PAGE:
Review: MI5 and Me by Charlotte Bingham

MI5 and Me

Charlotte Bingham

May 15, 2018

MI5 and Me by Charlotte Bingham is a beguiling comic memoir about a young woman who discovers her father is a spy (and was the model for John le Carré’s George Smiley) and goes to work as a secretary in 1950s MI5.

This effervescent memoir follows the rather unworldly 18-year-old Lottie as she comes of age in 1950s London, surrounded by spies. This unusual situation is due in large part to her father, a member of MI5 who was an inspiration for John le Carré’s most famed fictional creation, George Smiley. Lottie’s father has always seemed somewhat terrifying to her—but in a very English upper-class sort of way. Remote and prone to icy gazes and awful silences, one of his greatest fears is that his daughter will prove to be a “lightweight.” And so he calls her into his study one rainy day, and after several long pauses and slowly spoken preambles:

‘I work for MI5,’ he announced.

‘Oh, dear,’ I said.

He returned his gaze to me. I had abandoned my young and innocent expression and swapped it in for startled daughter.

‘What do you mean “oh, dear”?’ he asked in an even more chilly tone.

‘Well, it’s not very nice, is it, MI5? It’s full of people spying.’

Lottie is very much a product of her time and class, with decided ideas of what is nice and what is beyond the pale. Even as she’s adjusting to the idea that her very own father—whom she thought held some banal job in the War Office—is actually a spy, she’s informed that he’s arranged for her to work in the typing pool at MI5. Her quiet efforts to undermine this—from trying to catch pneumonia to handing in a truly appalling application form—come to naught. Soon, poor Lottie is gainfully employed in what is known as The Section and thrust at the mercy of a woman known as The Dragon for her ability to break new secretaries.

Fortunately, Lottie finds an ally in Arabella, another member of the typing pool who soon becomes her mentor and best friend. Even so, Lottie knows that her unique position—as both her father’s daughter and as a typist who sees much of the information that flows through The Section—means that there are still many things she’s not allowed to discuss with anyone, even fellow employees. On pain of imprisonment, she often has to guard her tongue even in casual conversation, as here with an associate of her father’s who has come to dinner:

I thought I should distract him with amusing conversation, and I think I managed to, because he laughed a lot, and since I couldn’t tell him I worked at MI5, I told him all about the dreadful jobs I had done up until now, always hoping that he wouldn’t ask the inevitable question.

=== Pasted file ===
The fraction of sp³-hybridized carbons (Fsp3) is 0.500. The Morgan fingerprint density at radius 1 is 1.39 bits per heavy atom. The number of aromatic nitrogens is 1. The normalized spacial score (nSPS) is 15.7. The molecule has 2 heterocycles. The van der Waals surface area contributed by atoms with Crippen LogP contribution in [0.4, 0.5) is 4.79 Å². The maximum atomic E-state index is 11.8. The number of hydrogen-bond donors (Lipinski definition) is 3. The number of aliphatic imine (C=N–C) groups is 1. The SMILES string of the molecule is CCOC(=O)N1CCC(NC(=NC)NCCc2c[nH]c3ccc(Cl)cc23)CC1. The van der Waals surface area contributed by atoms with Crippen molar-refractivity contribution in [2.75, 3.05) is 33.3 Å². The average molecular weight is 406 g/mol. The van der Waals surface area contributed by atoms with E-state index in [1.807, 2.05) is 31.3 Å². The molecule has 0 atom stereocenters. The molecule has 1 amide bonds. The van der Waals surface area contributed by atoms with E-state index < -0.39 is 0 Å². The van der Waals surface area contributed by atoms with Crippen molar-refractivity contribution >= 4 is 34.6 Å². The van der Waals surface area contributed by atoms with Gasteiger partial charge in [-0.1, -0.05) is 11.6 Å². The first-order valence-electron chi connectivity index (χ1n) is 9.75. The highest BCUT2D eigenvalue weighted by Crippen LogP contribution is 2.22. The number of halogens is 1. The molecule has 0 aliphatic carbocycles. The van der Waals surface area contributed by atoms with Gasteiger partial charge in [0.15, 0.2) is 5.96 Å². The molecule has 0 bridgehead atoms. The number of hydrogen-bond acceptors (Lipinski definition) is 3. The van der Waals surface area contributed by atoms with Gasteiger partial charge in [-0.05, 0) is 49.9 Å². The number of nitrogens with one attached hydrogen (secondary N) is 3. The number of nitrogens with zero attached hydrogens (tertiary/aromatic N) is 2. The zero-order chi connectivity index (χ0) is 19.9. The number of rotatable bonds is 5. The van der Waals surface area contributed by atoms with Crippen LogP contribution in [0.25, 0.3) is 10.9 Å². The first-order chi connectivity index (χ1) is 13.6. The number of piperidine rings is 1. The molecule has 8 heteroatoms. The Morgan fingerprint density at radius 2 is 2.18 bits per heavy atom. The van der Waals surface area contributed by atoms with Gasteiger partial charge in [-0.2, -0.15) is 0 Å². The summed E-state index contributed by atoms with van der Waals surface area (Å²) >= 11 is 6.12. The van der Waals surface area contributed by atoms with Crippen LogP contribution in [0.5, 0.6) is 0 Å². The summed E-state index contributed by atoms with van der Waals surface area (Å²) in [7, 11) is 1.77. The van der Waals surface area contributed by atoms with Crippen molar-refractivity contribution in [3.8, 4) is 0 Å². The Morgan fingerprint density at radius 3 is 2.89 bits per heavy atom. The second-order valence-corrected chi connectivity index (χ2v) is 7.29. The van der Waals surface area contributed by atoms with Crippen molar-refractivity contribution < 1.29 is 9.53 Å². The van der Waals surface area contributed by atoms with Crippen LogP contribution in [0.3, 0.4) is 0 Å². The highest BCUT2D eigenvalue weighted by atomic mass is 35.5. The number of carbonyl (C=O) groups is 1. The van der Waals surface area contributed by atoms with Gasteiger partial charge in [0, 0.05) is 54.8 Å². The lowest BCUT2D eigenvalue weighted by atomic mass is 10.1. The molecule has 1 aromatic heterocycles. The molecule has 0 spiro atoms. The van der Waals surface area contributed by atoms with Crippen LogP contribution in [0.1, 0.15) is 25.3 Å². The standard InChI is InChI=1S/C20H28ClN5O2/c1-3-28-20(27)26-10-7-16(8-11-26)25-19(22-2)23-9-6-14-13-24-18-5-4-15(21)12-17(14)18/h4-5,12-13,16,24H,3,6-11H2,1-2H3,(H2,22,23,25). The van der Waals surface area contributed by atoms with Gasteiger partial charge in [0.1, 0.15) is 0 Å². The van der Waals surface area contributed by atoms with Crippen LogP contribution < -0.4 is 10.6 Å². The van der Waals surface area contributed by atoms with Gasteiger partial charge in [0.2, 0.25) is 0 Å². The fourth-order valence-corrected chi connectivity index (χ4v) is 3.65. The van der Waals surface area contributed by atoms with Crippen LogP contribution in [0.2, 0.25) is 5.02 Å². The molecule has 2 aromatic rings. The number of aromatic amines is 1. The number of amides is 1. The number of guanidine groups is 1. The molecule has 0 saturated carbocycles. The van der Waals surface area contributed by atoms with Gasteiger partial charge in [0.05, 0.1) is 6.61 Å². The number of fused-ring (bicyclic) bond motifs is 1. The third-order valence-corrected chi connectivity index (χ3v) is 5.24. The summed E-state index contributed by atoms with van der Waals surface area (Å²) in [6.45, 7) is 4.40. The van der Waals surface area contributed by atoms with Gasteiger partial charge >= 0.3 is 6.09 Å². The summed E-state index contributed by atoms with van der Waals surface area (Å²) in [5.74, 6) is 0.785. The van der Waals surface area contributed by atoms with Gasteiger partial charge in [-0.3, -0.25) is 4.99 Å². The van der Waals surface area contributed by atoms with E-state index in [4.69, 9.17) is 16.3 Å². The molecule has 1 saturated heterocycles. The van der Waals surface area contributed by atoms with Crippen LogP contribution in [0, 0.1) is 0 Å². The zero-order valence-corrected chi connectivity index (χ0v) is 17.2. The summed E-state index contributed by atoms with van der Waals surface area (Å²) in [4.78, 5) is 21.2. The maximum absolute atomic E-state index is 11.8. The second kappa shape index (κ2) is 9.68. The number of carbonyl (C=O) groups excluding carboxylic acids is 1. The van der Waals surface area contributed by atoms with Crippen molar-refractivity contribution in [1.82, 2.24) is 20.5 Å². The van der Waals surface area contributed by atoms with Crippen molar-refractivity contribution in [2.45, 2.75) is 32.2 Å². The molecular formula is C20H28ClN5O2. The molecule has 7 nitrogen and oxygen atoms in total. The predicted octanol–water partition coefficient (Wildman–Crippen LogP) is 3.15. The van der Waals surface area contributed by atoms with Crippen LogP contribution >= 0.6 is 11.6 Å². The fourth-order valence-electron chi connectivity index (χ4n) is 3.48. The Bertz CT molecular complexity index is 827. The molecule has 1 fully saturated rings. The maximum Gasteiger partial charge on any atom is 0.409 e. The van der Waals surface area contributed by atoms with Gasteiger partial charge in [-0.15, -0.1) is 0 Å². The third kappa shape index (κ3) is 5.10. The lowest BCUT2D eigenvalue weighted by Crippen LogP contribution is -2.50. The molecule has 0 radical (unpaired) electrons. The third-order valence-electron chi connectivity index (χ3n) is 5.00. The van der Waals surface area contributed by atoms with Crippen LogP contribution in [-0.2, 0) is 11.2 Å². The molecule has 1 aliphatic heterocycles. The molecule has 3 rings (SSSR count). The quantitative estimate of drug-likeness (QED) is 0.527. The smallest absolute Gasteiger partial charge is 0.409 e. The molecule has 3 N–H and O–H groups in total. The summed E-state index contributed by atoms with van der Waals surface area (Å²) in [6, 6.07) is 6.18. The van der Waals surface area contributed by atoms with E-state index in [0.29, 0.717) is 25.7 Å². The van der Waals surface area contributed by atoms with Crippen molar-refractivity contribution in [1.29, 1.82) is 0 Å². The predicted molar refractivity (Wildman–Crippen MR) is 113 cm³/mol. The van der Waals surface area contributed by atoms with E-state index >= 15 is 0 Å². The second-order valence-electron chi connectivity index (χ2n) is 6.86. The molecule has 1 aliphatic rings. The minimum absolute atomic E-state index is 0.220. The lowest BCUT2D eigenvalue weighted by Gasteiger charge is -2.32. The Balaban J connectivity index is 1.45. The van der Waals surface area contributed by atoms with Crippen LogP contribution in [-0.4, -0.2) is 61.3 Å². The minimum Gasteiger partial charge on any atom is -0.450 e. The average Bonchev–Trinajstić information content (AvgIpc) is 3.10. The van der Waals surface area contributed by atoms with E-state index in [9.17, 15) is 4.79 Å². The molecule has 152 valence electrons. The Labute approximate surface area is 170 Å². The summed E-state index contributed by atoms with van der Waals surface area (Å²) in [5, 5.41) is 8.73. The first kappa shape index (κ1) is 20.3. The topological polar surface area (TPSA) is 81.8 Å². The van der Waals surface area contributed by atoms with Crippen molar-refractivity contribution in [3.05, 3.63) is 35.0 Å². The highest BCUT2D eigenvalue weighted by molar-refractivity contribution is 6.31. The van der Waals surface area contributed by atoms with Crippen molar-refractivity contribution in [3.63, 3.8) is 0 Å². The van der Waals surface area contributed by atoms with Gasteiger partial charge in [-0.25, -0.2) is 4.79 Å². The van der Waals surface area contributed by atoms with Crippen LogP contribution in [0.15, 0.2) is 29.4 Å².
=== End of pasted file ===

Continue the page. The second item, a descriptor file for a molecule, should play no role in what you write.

‘So what do you do now?’

I stared at him. I would have given a million pounds to say to him ‘I work at MI5’, and see him laugh and not believe me, but since I couldn’t, I said, ‘I work in a typing pool,’ which was true.

His face fell.

‘Someone as amusing as you should not work in a typing pool,’ he said. ‘I—I shall have a word with your father about this.’

‘Oh, no, don’t do that,’ I pleaded with him. ‘I haven’t paid off my overdraft yet.’

‘When you have, let me know and I will help you,’ he said warmly[.]

Lottie’s charm and natural resilience see her through any number of sticky situations as she grows accustomed to her life as a member of MI5, adjusting even to the takeover of her own home as a hotbed for counter-propaganda. Her father has decided to start lodging famous actors he’s recruited as spies, naturally leading to a sequence of events both comical and chaotic. But then, Lottie’s boss at The Section thinks she should go on active service—meaning she’d have to actually spy on someone herself. After all she’s been through and learned, Lottie would be quite enthusiastic … if the target were anyone but Arabella’s glamorous mother.

MI5 and Me is a wonderful romp through 1950s London as seen through the eyes of a young woman who is thrust into the unglamorous work of national security. Her tact and resourcefulness are often tested as she finds herself in one unexpected situation after another, but her sense of humor always emerges unscathed. Of course, there is a healthy dose of obfuscation in this memoir, from important figures being identified only by nicknames to the clearly made up names of some of the actors and artists who show up in these pages. Less a tell-all and more a snapshot of a specific manner and milieu, it is a terrific recounting of an important time in the author’s life that also shines a light on the less exotic side of British espionage.

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